Period of lucidity...How do we ever adjust to the ebb and flow of dementia?

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My mom was so wacky the last 2 months and finally after her threatening to leave and taking all her money out of the bank,I sat down and talked to her about her condition.Now normally she doesn't listen but this time she did.We went to the bank and put the money back in,and she has been almost normal for a few days.I know what's going to happen,because it does so over and over,but dealing with the coming storm is very depressing. How do we ever adjust to the ebb and flow of dementia? So sad:(

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I agree, NancyH, that living in the moment is extremely important. And just being aware of the ebb and flow. I remember last year my husband asking me a question about our early years together, something really significant to us, and even when I reminded him, he had no recollection of it. I went into the bathroom, stuck my head in a towel and cried and cried. Two days later, he himself brought up the very thing he had had no recollection of.
Same with his levels of confusion, and ability to do certain things for himself. It just comes and goes.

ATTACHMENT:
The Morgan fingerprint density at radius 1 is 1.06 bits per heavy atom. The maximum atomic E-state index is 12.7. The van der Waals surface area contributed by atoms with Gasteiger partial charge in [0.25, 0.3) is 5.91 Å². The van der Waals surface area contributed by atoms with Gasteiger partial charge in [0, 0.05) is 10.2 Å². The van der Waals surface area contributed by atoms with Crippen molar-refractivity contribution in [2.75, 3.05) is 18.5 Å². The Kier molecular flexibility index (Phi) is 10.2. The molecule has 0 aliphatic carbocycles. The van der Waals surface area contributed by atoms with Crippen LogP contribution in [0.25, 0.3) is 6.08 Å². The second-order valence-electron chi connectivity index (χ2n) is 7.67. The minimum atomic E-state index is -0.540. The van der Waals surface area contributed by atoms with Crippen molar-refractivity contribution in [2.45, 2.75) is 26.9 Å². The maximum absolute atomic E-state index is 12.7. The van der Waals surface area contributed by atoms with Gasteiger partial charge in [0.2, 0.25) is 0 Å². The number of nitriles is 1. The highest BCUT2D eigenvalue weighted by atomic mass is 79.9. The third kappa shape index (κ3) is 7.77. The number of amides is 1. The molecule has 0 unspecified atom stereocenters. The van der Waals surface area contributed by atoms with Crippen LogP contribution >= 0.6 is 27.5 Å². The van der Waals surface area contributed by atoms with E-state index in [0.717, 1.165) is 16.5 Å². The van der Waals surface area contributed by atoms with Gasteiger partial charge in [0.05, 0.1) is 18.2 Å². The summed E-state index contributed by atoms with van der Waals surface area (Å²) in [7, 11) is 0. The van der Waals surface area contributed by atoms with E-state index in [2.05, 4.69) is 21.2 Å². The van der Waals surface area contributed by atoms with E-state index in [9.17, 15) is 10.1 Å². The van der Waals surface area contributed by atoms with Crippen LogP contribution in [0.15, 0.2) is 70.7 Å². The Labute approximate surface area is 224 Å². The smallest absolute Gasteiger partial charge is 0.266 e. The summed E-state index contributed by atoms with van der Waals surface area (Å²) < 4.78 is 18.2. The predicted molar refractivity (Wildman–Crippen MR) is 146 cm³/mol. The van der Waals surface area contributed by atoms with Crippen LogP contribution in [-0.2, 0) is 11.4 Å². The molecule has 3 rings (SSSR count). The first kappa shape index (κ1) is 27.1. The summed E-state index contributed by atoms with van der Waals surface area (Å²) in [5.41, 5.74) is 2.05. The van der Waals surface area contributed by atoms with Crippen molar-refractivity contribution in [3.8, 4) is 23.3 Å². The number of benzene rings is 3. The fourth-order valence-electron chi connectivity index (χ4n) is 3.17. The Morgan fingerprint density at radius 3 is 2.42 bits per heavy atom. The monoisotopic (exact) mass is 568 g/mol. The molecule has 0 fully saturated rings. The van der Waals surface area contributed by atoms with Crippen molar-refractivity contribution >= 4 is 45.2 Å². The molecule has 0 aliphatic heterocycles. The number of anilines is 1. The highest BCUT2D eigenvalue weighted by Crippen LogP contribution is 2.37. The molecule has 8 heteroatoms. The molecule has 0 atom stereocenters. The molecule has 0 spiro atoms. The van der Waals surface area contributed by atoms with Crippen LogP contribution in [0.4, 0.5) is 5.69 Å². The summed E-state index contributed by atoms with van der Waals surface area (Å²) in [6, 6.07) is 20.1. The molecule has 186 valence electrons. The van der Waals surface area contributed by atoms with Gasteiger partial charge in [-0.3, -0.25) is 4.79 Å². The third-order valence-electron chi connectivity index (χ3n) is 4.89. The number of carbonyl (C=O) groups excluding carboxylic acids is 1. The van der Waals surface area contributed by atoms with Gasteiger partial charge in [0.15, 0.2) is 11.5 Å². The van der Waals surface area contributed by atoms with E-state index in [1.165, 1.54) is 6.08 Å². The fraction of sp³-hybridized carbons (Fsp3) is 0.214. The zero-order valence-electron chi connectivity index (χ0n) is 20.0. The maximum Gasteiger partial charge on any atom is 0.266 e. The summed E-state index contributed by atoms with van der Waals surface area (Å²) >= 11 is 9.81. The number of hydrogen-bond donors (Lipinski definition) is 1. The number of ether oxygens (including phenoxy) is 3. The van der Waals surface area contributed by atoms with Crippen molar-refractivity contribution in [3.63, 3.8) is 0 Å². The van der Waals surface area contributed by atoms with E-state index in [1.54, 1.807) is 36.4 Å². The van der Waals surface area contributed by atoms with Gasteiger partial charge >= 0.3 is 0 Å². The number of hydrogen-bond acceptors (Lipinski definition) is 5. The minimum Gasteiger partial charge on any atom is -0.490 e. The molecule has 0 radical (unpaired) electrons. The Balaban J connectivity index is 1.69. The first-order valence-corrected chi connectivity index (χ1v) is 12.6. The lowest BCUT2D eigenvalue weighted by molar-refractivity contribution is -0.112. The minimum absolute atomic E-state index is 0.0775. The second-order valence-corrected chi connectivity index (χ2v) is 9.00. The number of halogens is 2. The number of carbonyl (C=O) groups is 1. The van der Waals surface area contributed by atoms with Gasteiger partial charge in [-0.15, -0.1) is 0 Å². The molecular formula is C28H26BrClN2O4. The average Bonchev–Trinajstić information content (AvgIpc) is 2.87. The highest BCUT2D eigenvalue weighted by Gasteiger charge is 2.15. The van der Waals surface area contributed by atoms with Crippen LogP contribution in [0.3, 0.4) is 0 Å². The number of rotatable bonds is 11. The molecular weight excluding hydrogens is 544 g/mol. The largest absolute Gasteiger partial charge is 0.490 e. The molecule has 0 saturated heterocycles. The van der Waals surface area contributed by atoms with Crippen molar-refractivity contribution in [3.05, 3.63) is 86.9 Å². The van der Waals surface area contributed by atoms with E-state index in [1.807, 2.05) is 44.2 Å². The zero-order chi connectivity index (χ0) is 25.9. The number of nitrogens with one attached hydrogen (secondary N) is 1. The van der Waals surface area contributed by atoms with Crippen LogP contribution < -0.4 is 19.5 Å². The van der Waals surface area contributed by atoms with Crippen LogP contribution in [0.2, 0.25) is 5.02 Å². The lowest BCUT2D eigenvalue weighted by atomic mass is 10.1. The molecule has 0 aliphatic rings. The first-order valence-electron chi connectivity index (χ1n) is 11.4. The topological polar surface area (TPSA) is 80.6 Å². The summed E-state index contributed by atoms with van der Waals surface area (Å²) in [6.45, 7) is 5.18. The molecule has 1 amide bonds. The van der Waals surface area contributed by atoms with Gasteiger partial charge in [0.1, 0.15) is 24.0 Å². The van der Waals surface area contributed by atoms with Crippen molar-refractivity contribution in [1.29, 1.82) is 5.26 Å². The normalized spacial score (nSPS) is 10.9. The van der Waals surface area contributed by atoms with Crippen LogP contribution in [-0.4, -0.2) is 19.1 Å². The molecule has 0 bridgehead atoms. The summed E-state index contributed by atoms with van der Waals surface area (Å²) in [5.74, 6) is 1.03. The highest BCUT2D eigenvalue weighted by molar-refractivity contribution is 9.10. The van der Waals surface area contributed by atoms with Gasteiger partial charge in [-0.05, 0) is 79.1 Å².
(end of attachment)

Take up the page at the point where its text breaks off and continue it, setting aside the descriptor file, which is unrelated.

So I try to keep fairly focused in the moment when I am interacting with him on a day-to-day basis, while I keep planning and putting things in place for the future.
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I agree with NancyH: making memories is what life is all about. All memories are in the subconscious, so as the disease progresses, the flashes of stored memories will be recalled. All loving and positive memories are helpful.
My Mother is not speaking anymore but once in awhile something will register and I can tell she is remembering. Nothing good and loving is ever wasted:) xo
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Spooky, I hope you've had your mom checked out for other things and NOT just dementia right? A UTI for example? Other than that, I've learned to LIVE IN THE MOMENT with my mother-in-law. That's why I take her on mini road trips and spend time doing things that she likes to do. She literally will not remember that we went 200 miles that day, going to the beach etc, but she did remember AT THE TIME. Some people will just shrug and ask, 'what's the point?" "why take her somewhere that she won't remember?" "why bother?" But I disagree. She loves what we do when we do it, so that's why I live in the moment with her. But I love the times that her memory is there and intact, gotta admit. When she stops enjoying herself with me, then that's when I'll stop.
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I have a new question, which is essential to doing the best for a person with dementia. A very much loved grandaughter was offered a summer job in the area my Mother lives in. My mother was delighted and excited to invite my daughter to stay with her. She has extra bedrooms and baths. A rotation of companions is there pretty much 24/7. The sister in charge is forbiding it. Wouldn't the best thing to be to try a couple of weeks and see if my Mom is happy and comforted by having my daughter there? In this case, my mom has wonderful long term memory and is still self sufficient in her own care.
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